May 10 (Bloomberg) -- Gold rose on concern that Europe’s debt crisis will drive the euro lower, spurring demand for precious metals as alternative assets. Silver had the biggest two-day rally in six months after plunging 27 percent last week.
Standard & Poor’s yesterday downgraded Greece’s credit rating for the fourth time since April 2010, signaling that the region’s debt crisis is escalating. Gold advanced for the third straight session.
“Economic uncertainties in the monetary union and fears over peripheral debt were returning to the focus yet again,” Andrey Kryuchenkov, an analyst at VTB Capital in London, said in a report. “In the short run, bullion is likely to remain well-supported, also helped by physical activity picking up in Asia amid seasonal demand.”
Gold futures for June delivery rose $13.70, or 0.9 percent, to settle at $1,516.90 an ounce at 1:50 p.m. on the Comex in New York. The price has climbed 2.4 percent in three days after tumbling 4.9 percent from May 3 to May 5. The metal reached a record $1,577.40 on May 2.
S&P lowered Greece’s credit rating to B from BB-, saying that further reductions are possible. Another cut would make Greece the lowest-rated nation in Europe.
“Given the regional issues still facing the global economy, which include sovereign debt, massive budget deficits, raised geopolitical unrest, currency debasement and inflation, gold is likely to remain sought after by a wide range of investors,” analysts at ScotiaMoccatta said in a report.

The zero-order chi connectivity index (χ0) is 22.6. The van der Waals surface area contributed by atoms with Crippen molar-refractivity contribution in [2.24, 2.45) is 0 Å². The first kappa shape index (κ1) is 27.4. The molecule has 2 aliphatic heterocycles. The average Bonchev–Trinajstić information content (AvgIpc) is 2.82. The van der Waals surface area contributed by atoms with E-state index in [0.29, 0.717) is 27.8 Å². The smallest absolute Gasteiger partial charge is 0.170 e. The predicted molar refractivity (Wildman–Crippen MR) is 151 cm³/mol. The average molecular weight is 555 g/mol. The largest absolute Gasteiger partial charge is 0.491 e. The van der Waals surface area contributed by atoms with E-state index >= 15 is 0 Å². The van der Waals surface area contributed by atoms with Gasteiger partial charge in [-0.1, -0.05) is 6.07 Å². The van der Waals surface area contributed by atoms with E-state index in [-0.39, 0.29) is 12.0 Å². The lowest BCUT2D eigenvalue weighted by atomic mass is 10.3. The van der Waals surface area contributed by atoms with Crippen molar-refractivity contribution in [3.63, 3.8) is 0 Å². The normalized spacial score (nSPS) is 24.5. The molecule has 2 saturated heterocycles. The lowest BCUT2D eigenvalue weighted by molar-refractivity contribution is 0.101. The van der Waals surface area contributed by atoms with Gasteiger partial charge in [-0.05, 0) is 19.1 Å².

Gold may reach $2,000 by January, Hal Lehr, Deutsche Bank AG’s managing director for cross-commodity trading, said in an interview in Buenos Aires.
Silver futures for July delivery rose $1.37, or 3.7 percent, to $38.486 an ounce, bringing the two-day rally to 9.1 percent, the most since early November.
Last week’s plunge followed an 84 percent increase in margin costs announced by CME Group Inc., the Comex owner, over two weeks. The metal reached a 31-year high of $49.845 on April 25.
Palladium futures for June delivery rose $3.65, or 0.5 percent, to $732.65 an ounce on the New York Mercantile Exchange.
Platinum futures for July delivery gained $5.80, or 0.3 percent, to $1,800.90 an ounce.
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